77

I have several same HTML elements going one after another:

<span>1</span>
<span>2</span>
<span>3</span>

I'm looking for the best way of adding space BETWEEN the elements using CSS only

[no space]  [1]  [space 10px]  [2]  [space 10px]  [3]  [no space]

Additionally:

  • Please write down browser compatibility of your receipts

UPDATE

It looks like I was unclear. I don't want to use ANY ADDITIONAL HTML MARKUP like

<span></span>  <span></span>  <span class="last_span"></span>

I don't want to use tables

I want the first and last span to be targeted automatically by CSS

I don't want to use javascript

Optional requirement: last span can be NOT LAST CHILD of the parent tag, but it will be the LAST SPAN of the parent tag. Spans do not have any other tags between them.

  • Maybe you should consider using a table. Depends on what data goes into the text – Madara Uchiha Nov 18 '11 at 15:47
  • Is the number of spans variable? – thirtydot Nov 18 '11 at 15:56
  • @Truth last resort should be tables. – Tim Joyce Nov 18 '11 at 15:59
  • The span elements are generated by the web service I don't have access to. So I can't change the markup. However, I can fully use CSS – Dan Nov 18 '11 at 16:01
  • With questions like this, you should always specify the browser support you require. "I need IE7 support" will receive completely different answers to "I'm only using Chrome". – thirtydot Nov 18 '11 at 16:16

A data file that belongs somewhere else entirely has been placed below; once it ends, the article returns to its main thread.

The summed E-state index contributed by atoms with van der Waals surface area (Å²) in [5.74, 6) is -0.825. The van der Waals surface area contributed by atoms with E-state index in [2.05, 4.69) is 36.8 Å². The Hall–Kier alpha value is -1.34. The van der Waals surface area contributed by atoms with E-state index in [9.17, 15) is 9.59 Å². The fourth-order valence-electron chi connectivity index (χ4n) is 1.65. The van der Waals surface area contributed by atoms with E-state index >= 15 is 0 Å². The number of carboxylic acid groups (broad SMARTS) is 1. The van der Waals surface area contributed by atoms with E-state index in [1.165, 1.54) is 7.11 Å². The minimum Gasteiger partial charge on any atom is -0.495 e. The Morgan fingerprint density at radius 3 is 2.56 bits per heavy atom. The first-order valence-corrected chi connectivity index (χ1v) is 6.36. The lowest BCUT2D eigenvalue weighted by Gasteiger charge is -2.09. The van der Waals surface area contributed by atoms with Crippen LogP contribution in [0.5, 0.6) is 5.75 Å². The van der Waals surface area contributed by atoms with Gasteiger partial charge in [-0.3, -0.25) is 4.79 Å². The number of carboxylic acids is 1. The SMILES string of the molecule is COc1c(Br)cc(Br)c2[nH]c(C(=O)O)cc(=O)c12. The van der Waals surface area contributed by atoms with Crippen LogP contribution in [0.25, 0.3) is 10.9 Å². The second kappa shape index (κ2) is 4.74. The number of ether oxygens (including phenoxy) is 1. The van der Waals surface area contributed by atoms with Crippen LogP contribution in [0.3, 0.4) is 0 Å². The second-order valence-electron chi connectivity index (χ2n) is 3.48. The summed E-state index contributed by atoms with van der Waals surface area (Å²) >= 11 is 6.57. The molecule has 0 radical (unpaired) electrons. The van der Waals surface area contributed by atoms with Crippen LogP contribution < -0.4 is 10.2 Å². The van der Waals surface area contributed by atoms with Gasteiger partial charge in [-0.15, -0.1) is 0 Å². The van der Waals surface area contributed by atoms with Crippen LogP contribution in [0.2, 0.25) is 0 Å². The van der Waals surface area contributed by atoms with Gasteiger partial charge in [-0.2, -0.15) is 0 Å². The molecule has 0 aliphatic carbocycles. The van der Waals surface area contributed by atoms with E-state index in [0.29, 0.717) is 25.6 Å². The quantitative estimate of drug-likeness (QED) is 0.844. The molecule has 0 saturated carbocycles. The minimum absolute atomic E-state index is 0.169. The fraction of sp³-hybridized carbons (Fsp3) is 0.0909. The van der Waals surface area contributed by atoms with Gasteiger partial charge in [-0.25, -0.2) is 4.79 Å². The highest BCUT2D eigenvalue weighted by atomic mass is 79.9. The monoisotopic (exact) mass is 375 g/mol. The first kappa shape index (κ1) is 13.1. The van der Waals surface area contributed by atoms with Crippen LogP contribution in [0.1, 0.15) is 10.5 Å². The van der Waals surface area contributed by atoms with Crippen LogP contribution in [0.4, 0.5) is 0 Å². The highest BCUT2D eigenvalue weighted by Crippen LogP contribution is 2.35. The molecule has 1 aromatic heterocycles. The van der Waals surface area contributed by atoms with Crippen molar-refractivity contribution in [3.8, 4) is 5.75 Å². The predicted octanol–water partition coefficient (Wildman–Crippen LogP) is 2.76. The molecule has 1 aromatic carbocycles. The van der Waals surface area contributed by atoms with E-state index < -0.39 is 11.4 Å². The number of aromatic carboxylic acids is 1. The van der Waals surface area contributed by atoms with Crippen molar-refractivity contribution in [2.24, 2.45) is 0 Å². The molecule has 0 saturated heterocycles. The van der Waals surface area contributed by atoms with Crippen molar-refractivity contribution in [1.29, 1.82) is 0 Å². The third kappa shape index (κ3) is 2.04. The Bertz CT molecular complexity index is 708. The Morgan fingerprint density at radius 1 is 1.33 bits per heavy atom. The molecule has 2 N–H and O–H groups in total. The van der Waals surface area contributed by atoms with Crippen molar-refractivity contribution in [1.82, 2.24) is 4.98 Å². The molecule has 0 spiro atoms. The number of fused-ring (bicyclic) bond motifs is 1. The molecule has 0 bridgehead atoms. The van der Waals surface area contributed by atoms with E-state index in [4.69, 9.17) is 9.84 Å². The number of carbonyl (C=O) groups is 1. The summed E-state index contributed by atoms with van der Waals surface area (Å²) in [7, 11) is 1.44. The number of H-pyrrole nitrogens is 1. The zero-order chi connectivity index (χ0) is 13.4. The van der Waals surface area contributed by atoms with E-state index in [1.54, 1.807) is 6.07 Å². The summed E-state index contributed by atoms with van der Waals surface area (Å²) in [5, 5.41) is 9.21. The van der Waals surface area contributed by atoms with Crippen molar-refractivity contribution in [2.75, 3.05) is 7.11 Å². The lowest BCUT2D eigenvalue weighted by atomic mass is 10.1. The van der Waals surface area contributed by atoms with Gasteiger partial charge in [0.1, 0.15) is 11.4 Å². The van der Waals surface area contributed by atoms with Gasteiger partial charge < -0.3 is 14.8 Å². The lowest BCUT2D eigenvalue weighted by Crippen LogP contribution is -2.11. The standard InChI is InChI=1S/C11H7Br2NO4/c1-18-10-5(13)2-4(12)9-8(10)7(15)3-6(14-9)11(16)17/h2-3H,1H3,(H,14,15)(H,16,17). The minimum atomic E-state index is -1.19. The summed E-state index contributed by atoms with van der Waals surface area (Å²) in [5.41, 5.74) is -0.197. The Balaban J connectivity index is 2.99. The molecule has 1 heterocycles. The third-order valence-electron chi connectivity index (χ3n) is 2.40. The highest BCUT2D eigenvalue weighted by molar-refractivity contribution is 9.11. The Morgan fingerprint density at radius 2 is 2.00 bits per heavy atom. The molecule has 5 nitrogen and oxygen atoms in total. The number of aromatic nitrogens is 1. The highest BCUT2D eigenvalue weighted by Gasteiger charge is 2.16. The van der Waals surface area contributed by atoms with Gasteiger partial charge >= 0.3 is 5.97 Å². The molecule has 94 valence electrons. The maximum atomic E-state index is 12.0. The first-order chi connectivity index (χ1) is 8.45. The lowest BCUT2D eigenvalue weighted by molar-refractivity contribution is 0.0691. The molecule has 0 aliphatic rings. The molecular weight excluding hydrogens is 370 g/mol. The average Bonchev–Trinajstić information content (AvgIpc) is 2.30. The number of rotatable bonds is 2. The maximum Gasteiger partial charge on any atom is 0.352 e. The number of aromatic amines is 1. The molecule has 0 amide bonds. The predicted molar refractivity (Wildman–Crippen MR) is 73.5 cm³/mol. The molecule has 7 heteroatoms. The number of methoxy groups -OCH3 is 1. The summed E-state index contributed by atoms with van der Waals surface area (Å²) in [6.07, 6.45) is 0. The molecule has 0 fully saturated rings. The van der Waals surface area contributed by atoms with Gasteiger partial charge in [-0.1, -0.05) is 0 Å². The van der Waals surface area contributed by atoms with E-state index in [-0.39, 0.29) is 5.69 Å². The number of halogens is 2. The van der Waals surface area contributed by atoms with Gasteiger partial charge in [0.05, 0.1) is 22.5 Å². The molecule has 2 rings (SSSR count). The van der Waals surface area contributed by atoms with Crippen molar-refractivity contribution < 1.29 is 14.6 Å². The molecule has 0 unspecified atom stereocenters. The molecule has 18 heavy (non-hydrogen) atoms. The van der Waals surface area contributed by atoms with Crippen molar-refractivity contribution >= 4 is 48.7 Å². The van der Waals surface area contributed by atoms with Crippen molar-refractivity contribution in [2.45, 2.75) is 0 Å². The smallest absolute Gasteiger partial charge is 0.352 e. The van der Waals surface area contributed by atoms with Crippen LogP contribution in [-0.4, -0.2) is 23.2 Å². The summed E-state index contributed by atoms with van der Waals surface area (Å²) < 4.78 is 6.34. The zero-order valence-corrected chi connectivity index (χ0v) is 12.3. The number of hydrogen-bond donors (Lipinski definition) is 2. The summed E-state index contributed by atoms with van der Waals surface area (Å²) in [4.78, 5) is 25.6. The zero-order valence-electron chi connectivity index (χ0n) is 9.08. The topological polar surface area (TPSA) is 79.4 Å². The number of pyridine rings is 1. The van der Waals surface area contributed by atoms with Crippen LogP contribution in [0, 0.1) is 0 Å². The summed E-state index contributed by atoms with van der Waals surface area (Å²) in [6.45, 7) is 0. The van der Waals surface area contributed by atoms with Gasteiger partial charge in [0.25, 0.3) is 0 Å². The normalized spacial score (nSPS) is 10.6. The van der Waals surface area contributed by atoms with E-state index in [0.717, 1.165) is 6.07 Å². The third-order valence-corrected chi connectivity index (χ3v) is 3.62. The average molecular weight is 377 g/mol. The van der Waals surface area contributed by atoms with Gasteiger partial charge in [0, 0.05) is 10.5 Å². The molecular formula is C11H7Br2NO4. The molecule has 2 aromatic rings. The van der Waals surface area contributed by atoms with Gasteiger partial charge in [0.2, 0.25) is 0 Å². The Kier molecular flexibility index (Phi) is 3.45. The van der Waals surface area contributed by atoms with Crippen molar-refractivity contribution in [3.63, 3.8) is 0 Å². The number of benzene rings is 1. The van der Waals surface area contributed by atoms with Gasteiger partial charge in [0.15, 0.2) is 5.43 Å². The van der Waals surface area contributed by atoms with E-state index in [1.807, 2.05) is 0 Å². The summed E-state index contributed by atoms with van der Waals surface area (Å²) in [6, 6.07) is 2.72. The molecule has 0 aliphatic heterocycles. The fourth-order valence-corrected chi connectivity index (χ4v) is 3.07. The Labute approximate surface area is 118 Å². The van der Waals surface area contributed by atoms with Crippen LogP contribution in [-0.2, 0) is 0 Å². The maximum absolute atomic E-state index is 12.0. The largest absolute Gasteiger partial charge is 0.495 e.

10 Answers 10

180

A good way to do it is this:

span + span {
    margin-left: 10px;
}

Every span preceded by a span (so, every span except the first) will have margin-left: 10px.

Here's a more detailed answer to a similar question: Separators between elements without hacks

  • 3
    good find!!!!!! – Tim Joyce Nov 18 '11 at 16:07
  • 1
    Looks to have IE7 static support quirksmode.org/css/contents.html – Dan Nov 21 '11 at 13:56
  • This is awesome. I've used this solution in a current project and works great. Thanks for sharing. – Ricardo Nunes Jul 11 '14 at 17:13
  • 8
    This is a nice solution, though if your container will span to multiple lines it fails. – Savas Vedova Sep 4 '14 at 8:06
  • It also works with classes, like this: .sidebar-img + .sidebar-text { margin-left: 40px; } – parsecer Oct 28 '18 at 17:52
23

Just use margin or padding.

In your specific case, you could use margin:0 10px only on the 2nd <span>.

UPDATE

Here's a nice CSS3 solution (jsFiddle):

span {
    margin: 0 10px;
}

span:first-of-type {
    margin-left: 0;
}

span:last-of-type {
    margin-right: 0;
}

Advanced element selection using selectors like :nth-child(), :last-child, :first-of-type, etc. is supported since Internet Explorer 9.

  • 2
    Example: jsfiddle.net/dTmy6 – motoxer4533 Nov 18 '11 at 15:48
  • You have a great answer, Simone, but could you please solve the question without specifying the last span manually? This should be the CSS's job – Dan Nov 18 '11 at 15:59
  • You are welcome – Simone Nov 18 '11 at 16:13
  • 1
    Looks to have IE7 static support quirksmode.org/css/contents.html – Dan Nov 21 '11 at 14:00